I am conscious of having colleagues who are interested in the Internet as an archive of our history for the future, and thinking about what full and permanent erasure might mean. Even if you said, “We'll take things off the market for 100 years”, as we do in archives sometimes, 100 years from now somebody can look at this.
    I think the idea of a right to be forgotten that's a practical measure for delinking is actually an interesting practical response, provided that we have some understanding and accountability about how service providers are making these decisions when requested to make these decisions. We need accountability, transparency, and disclosure from them about how many requests they are getting, what the bases of their decision-making are, how many they agree with, how many they dismiss, and those sorts of things. I think that's a practical kind of a right to be forgotten that can give a certain amount of relief.
    The other thing is, if we just did the preventative thing in the first place and said.... Just to point out, Google Classroom is used, mandated, across the Ottawa-Carleton District School Board, and we, as parents, have been assured that Google has agreed that it will not be collecting our children's information when they are using those services, and it will not be using those for commercial purposes. I guess we all believe that, because that's what they said.
    To say it's not possible is more rhetoric. We have to be conscious, as consumers and citizens, that there is a certain rhetorical element to this: these things are impossible, too expensive, too difficult. We need to think about how to prevent the collection in the first place so that the destruction issues, the delinking issues, and the inaccessibility issues are not the monumental problem that they are now for a generation of kids. We can do something for the next generation of kids.


    We're out of time.
    MP Weir, go ahead.
    Thanks very much, Mr. Chair. It's great to be here.
    Great minds might think alike, because MP Kent has asked a lot of the questions that I had in my mind about the actual content of this proposed legislation. I may return to some of those points.
    Something I would like to ask the panel about is their views on the mechanisms to enforce those rules, and specifically whether they have any thoughts about the proposed civil remedies.
    I guess I'll start.
    We haven't thought about what the penalties would be. I'll be quite honest; that hasn't been our area of thought process.
    We have seen this in two ways in the U.S. To ensure compliance, there have been sweeps from time to time of the sites that would be the most obvious—I am speaking especially of children and youth in these cases, sites targeted at children and youth. The other way is simply the reporting mechanism that might happen from citizens and others who are concerned about behaviours that are egregious or out of line that could be reported, so it would be a sort of self-reporting mechanism.
     Aside from that, you do need something like a sweep mechanism that allows you to do what they've done in the U.S., a survey of sites and a report on compliance, with the possibility for fines and some kind of corrective measure.
    I'm a lawyer. Sure, legal actions are good. I am certainly never against opening up a panoply of remedies for citizens. However, the reality of civil actions is that most people can't afford them anyway, so who would use those mechanisms? Maybe we'll be able to use them for classes and we'll get public interest organizations that can use them. We do have public interest organizations that are already trying to deal with privacy in courts. I wouldn't put a huge stock in individuals having to assert their rights. I would think ideas like audits or sweeps, where the OPC has authority to check for violations, are important.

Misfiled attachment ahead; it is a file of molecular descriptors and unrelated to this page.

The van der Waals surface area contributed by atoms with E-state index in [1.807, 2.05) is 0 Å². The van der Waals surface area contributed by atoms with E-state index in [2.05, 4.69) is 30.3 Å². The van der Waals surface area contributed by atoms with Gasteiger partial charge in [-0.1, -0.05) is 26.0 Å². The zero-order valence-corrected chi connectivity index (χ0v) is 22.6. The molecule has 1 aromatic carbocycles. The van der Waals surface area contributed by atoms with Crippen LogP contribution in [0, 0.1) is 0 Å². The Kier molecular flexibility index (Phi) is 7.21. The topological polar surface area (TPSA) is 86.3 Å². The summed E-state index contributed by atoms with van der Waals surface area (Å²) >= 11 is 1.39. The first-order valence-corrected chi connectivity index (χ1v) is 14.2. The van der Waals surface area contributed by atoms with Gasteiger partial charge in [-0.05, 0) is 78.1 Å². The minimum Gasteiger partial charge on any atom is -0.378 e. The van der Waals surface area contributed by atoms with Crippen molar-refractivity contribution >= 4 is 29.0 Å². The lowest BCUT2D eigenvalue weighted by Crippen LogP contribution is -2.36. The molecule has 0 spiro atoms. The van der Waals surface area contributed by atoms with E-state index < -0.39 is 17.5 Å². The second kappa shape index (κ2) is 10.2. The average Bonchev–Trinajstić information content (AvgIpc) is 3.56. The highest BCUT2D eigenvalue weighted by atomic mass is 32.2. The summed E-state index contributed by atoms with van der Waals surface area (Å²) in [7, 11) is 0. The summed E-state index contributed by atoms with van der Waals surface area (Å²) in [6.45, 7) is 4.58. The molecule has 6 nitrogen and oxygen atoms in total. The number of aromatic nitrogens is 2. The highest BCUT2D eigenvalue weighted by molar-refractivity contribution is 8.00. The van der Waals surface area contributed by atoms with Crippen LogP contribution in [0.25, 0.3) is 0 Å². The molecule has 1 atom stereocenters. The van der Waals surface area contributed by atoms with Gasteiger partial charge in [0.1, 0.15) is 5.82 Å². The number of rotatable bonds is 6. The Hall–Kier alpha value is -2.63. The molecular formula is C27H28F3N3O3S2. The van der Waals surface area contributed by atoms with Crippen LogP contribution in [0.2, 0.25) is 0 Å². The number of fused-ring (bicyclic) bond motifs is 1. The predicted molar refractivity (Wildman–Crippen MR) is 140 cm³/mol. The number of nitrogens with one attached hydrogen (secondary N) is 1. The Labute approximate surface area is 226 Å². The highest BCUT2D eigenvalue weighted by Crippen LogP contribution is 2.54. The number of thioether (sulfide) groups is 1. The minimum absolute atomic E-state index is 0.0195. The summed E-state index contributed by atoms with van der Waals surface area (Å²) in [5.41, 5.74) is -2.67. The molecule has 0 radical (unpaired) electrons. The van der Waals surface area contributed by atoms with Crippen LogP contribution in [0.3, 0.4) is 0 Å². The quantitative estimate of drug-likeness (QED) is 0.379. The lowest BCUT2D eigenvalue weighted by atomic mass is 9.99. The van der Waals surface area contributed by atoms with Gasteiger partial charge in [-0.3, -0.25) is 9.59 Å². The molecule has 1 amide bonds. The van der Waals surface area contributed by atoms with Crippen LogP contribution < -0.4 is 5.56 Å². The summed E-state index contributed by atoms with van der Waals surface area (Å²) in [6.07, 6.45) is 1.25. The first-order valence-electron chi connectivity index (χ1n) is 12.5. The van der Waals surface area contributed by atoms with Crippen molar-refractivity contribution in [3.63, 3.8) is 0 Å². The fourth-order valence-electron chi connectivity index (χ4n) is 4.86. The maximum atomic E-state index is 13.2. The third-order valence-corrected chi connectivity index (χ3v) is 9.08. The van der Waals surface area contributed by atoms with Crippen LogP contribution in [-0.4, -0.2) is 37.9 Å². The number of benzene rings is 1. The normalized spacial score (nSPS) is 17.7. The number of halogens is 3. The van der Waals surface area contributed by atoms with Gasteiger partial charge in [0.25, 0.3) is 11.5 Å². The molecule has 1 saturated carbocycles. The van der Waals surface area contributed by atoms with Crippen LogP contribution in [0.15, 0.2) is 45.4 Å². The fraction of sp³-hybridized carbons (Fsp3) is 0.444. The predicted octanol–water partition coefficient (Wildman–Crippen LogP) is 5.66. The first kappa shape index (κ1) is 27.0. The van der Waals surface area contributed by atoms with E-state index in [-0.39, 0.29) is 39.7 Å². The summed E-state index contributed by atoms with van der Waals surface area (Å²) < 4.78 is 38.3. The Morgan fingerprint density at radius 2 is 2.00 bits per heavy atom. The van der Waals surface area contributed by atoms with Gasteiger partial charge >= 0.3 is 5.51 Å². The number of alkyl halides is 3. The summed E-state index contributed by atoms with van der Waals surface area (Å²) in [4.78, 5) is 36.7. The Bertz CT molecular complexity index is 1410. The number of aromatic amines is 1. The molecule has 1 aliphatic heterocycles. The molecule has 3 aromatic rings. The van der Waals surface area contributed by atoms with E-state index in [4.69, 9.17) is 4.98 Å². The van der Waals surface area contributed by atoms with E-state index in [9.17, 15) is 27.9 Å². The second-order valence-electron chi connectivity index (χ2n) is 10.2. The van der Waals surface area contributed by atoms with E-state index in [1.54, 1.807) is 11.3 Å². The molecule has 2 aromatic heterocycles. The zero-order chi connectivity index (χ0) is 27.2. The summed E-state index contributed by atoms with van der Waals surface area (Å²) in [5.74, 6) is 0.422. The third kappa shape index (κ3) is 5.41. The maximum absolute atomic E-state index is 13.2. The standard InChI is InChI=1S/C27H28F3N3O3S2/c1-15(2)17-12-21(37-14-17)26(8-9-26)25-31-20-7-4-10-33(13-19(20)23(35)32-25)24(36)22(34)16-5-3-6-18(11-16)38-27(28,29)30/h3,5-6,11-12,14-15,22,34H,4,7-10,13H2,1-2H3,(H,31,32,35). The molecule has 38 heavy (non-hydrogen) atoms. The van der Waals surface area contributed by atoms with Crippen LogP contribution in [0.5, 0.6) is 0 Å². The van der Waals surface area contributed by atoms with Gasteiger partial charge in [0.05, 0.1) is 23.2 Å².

In terms of remedies or penalties, we have to remember that we are dealing largely with market forces, so we have to make it cost more not to protect privacy and respect privacy than to just ignore it. That's what I would say about that. In effect, what this means is that the monetary penalties would have to be quite significant in many cases.


     Go ahead, if you wish.
    In our written submission, we listed several penalties. I don't think anybody wants to see penalties be punitive for a small business that has made a mistake, but when you have instances of systematic or egregious breaches, the penalties have to be significant enough to hurt. It's sad that you have to get to that point, but unless the legislation has teeth and is backed by the Privacy Commissioner, who has the ability to enforce things, you don't move the people who are on the margins.
    Good businesses are doing what they're supposed to be doing. It's the people who are on the margins who are making decisions to dispose of something or not to handle something or not to properly protect their net worth. They're making decisions on the margins because there isn't a financial penalty if they get caught doing it improperly. It's on the margins that you can move the needle. That's where people have a choice to do it right or not to do it right. You incentivize them to do it properly.
    One theme that underscores this act is the notion of Canadians providing consent for their information to be used in certain ways. With the proliferation of online technology, are there some practical problems with that standard? I know I'm guilty of sometimes ticking the box to agree to certain terms and conditions when I'm trying to download something or do something online. Is it realistic to make consent the standard for electronic privacy protection?